Jones, Speaks, and Gross are back, as are Gates, Caldwell, and ends Marquis Haynes and Fadol Brown. Oregon State transfer Rommel Mageo and JUCOs Josiah Coatney and Detric Bing-Dukes (a one-time Georgia signee) join the mix, as do four-star freshmen Benito Jones and Charles Wiley. There are options, and while depth might not be at a level strong enough to withstand a 2015-esque run of injury, this unit still has a really high ceiling. The Land Sharks live.
|Rivals||247 Comp.||GP||Tackles||% of Team||TFL||Sacks||Int||PBU||FF||FR|
|NB||6'0, 225||Sr.||4 stars (6.0)||0.9837||13||53.5||7.1%||9||1||1||2||0||0|
|Ken Webster||CB||5'11, 189||Jr.||3 stars (5.7)||0.8887||13||35.5||4.4%||3||0||1||11||0||0|
|Tony Bridges||CB||6'0, 185||Sr.||4 stars (5.9)||0.9131||13||32.5||4.0%||2||0||3||9||0||0|
|C.J. Hampton||FS||6'0, 186||Jr.||4 stars (5.8)||0.9534||9||25.0||3.1%||1||0||0||1||0||0|
|Zedrick Woods||ROV||5'11, 197||So.||3 stars (5.5)||0.8402||13||20.5||2.5%||1||0||1||0||0||0|
|A.J. Moore||NB||5'11, 199||Jr.||3 stars (5.5)||0.8386||13||19.0||2.4%||1||1||0||0||2||0|
|Carlos Davis||CB||5'8, 170||Sr.||2 stars (5.3)||NR||13||18.5||2.3%||1.5||0||0||1||0||0|
|C.J. Moore||ROV||5'11, 193||Jr.||2 stars (5.4)||0.8370||13||15.5||1.9%||0.5||0||0||2||0||0|
|Kailo Moore||CB||5'10, 188||Sr.||4 stars (5.8)||0.9302||10||7.0||0.9%||0||0||0||0||0||0|
|Cam Ordway||DB||5'11, 184||So.||3 stars (5.6)||0.8773||7||5.5||0.7%||0.5||0||0||1||0|
|Armani Linton||FS||6'2, 215||RSFr.||3 stars (5.7)||0.9067|
|Jalen Julius||CB||5'10, 172||RSFr.||3 stars (5.7)||0.8648|
|Montrell Custis||NB||6'0, 186||RSFr.||3 stars (5.5)||0.8545|
|Deontay Anderson||DB||6'1, 217||Fr.||4 stars (5.9)||0.9732|
|Jaylon Jones||DB||5'11, 177||Fr.||4 stars (5.8)||0.9145|
|Myles Hartsfield||ROV||5'11, 199||Fr.||3 stars (5.7)||0.8584|
8. Play-makers gone, play-makers back
Ole Miss returns every cornerback from last year's secondary; the duo of Ken Webster and Tony Bridges combined for five tackles for loss and 24 passes defensed and provided a pleasant play-making surprise after the loss of the awesome Senquez Golson.
The questions come at safety. Mike Hilton was a virtually perfect nickel back, combining coverage skills (15 passes defensed) with invasive ability (12.5 tackles for loss). Trae Elston, meanwhile, provided almost the same level of havoc. The loss of these two and Chief Brown is a concern, as is the fact that new/old nickel Tony Conner might not be 100 percent yet.
If Conner eventually reaches his 2014 form, and C.J. Hampton stays in Freeze's good graces (he was suspended for nearly half of last season), then maybe the safeties will come close to the standard set in 2014 and parts of 2015. But the recent loss of backup C.J. Moore to injury made the unit even greener beyond the first string and will probably force blue-chip freshman Deontay Anderson to produce early.
There are a lot of "ifs" and "maybes" for the defense, but a better year of injuries luck would help considerably.
|Will Gleeson||6'3, 189||Jr.||43||40.7||1||15||9||55.8%|
|Gary Wunderlich||6'0, 193||Jr.||9||46.9||0||1||4||55.6%|
|Nathan Noble||6'3, 229||Sr.||94||64.1||54||1||57.4%|
|Gary Wunderlich||6'0, 193||Jr.||63-63||16-20||80.0%||3-5||60.0%|
|Carlos Davis||KR||5'8, 170||Sr.||3||13.0||0|
|Carlos Davis||PR||5'8, 170||Sr.||13||5.5||0|
|Special Teams S&P+||72|
|Field Goal Efficiency||65|
|Punt Return Success Rate||118|
|Kick Return Success Rate||123|
|Punt Success Rate||62|
|Kickoff Success Rate||3|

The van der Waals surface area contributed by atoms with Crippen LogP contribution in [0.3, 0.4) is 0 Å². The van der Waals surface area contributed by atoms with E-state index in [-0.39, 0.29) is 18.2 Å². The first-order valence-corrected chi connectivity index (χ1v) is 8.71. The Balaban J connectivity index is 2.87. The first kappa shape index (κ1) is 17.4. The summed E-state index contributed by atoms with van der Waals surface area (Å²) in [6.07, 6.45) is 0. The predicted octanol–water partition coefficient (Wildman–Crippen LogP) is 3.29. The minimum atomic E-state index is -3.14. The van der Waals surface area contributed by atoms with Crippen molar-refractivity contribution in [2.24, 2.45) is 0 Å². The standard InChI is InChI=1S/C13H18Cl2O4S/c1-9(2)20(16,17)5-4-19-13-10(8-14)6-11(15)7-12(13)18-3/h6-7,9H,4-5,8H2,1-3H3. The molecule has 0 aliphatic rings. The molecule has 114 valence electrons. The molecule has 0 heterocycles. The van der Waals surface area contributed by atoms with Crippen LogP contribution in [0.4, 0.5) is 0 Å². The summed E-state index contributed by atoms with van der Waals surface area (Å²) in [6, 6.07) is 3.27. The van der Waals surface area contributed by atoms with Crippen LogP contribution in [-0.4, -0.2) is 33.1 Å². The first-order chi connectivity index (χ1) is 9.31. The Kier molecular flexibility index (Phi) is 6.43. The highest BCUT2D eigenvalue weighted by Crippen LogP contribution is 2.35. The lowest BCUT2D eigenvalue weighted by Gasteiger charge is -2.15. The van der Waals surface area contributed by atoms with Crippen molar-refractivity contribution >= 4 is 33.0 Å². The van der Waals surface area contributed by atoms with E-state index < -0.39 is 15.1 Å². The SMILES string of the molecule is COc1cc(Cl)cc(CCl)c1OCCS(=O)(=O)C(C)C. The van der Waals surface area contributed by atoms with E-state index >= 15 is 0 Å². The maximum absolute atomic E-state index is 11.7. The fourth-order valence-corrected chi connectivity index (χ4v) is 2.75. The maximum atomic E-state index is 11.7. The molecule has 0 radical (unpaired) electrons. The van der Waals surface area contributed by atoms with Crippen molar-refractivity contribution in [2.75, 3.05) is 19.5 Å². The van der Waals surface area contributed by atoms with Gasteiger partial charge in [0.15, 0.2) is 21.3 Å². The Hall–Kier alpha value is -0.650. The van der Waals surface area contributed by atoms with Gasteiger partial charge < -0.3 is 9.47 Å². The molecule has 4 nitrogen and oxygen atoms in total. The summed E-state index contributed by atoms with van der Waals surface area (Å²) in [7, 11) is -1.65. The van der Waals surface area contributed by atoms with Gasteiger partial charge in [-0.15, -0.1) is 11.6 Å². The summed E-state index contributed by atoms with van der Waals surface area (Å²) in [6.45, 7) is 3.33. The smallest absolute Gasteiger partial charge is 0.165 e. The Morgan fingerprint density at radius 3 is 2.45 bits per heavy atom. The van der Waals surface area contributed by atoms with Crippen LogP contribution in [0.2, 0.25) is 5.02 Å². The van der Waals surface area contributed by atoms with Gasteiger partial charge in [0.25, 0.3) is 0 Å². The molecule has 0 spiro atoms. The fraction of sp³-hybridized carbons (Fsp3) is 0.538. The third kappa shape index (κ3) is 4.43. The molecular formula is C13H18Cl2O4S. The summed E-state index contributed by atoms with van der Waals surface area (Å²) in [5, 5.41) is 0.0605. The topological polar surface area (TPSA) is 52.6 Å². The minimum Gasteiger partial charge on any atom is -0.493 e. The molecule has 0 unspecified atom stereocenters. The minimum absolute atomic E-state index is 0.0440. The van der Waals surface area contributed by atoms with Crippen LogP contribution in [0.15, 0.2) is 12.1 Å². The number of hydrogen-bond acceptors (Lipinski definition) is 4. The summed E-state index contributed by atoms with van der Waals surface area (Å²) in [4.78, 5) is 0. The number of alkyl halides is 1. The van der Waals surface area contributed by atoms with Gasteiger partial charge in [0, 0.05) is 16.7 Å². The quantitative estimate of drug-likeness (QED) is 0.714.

9. Legs: good. Returns: ehhhhhh
The areas of special teams that involve kicking a ball are fine. Gary Wunderlich is a steady place-kicker, Nathan Noble's kickoffs are usually unreturnable, and while Will Gleeson's punts aren't particularly long, they too are frequently unreturnable. (Coverage units are solid, too.)
The areas of special teams that involve returning someone else's kicks, however, are problematic. Ole Miss got almost nothing out of the return game in 2015, and while Carlos Davis' return gives the unit a little bit of experience, this could be an area in which a freshman or redshirt freshman (corner Jalen Julius, perhaps?) gives the Rebels a quick boost.
|Date||Opponent||Proj. S&P+ Rk||Proj. Margin||Win Probability|
|5-Sep||vs. Florida State||5||-0.7||48%|
|12-Nov||at Texas A&M||25||3.0||57%|
|Projected wins: 7.8|
|Five-Year F/+ Rk||24.3% (22)|
|2- and 5-Year Recruiting Rk||15 / 20|
|2015 TO Margin / Adj. TO Margin*||0 / 2.3|
|2015 TO Luck/Game||-0.9|
|Returning Production (Off. / Def.)||64% (74%, 54%)|
|2015 Second-order wins (difference)||10.9 (-0.9)|
10. The best 1-2 team in college football
You can make the case that the Ole Miss defense will be at its best early in the season. Most injuries won't have happened yet, and the unit's overall experience will pay early dividends.
You can also make the case that the offense will take a while to come around. Maybe last year's excellent complementary receivers don't automatically take to larger roles (doubtful), or maybe the offensive line needs time to gel (likely).
How quickly the line comes together could define the season. Ole Miss plays three projected top-five teams, and two show up on the first three weeks. The Rebels take on Florida State in Orlando to start the season, then get a visit from Alabama on September 17. A visit from Georgia follows, and the Rebels visit Arkansas and LSU in mid-October.
Yikes. Per S&P+, Ole Miss has at least a 64 percent chance of winning in seven games and has a 50 percent chance of avoiding an 0-2 record against FSU and Bama. But the schedule is far more conducive to a strong finish than a fast start.
Freeze's program has committed some NCAA violations, and those chickens will come home to roost at some point. But he has also put together a deep roster. His 2016 class ranked sixth in the country per the 247Sports Composite, even better than the famed 2013 haul (eighth), and could power the Rebels into a pretty happy future unless NCAA sanctions are worse than anticipated. (The talent will be there, even if the depth is not.)
Ole Miss should once again be the opposite of boring. But volatility is entertaining, right?